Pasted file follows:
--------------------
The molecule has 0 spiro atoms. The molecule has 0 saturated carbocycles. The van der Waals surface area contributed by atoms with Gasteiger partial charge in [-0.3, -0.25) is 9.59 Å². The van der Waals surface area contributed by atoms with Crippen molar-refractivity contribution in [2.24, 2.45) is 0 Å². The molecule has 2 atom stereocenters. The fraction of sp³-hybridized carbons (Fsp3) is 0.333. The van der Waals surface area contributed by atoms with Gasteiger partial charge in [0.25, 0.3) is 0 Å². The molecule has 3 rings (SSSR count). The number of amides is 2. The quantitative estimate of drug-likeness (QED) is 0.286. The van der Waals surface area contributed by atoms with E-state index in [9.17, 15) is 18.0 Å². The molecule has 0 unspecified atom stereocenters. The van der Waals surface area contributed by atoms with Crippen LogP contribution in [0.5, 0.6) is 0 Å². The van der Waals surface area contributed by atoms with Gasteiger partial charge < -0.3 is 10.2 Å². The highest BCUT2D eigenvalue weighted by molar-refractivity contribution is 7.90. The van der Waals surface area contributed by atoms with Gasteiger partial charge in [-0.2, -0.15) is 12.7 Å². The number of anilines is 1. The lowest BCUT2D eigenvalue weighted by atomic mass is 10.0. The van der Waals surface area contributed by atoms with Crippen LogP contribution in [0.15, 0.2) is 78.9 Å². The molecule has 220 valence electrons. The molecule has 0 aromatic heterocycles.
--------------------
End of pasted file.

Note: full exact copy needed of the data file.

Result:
The molecule has 0 spiro atoms. The molecule has 0 saturated carbocycles. The van der Waals surface area contributed by atoms with Gasteiger partial charge in [-0.3, -0.25) is 9.59 Å². The van der Waals surface area contributed by atoms with Crippen molar-refractivity contribution in [2.24, 2.45) is 0 Å². The molecule has 2 atom stereocenters. The fraction of sp³-hybridized carbons (Fsp3) is 0.333. The van der Waals surface area contributed by atoms with Gasteiger partial charge in [0.25, 0.3) is 0 Å². The molecule has 3 rings (SSSR count). The number of amides is 2. The quantitative estimate of drug-likeness (QED) is 0.286. The van der Waals surface area contributed by atoms with E-state index in [9.17, 15) is 18.0 Å². The molecule has 0 unspecified atom stereocenters. The van der Waals surface area contributed by atoms with Crippen LogP contribution in [0.5, 0.6) is 0 Å². The van der Waals surface area contributed by atoms with Gasteiger partial charge < -0.3 is 10.2 Å². The highest BCUT2D eigenvalue weighted by molar-refractivity contribution is 7.90. The van der Waals surface area contributed by atoms with Gasteiger partial charge in [-0.2, -0.15) is 12.7 Å². The number of anilines is 1. The lowest BCUT2D eigenvalue weighted by atomic mass is 10.0. The van der Waals surface area contributed by atoms with Crippen LogP contribution in [0.15, 0.2) is 78.9 Å². The molecule has 220 valence electrons. The molecule has 0 aromatic heterocycles.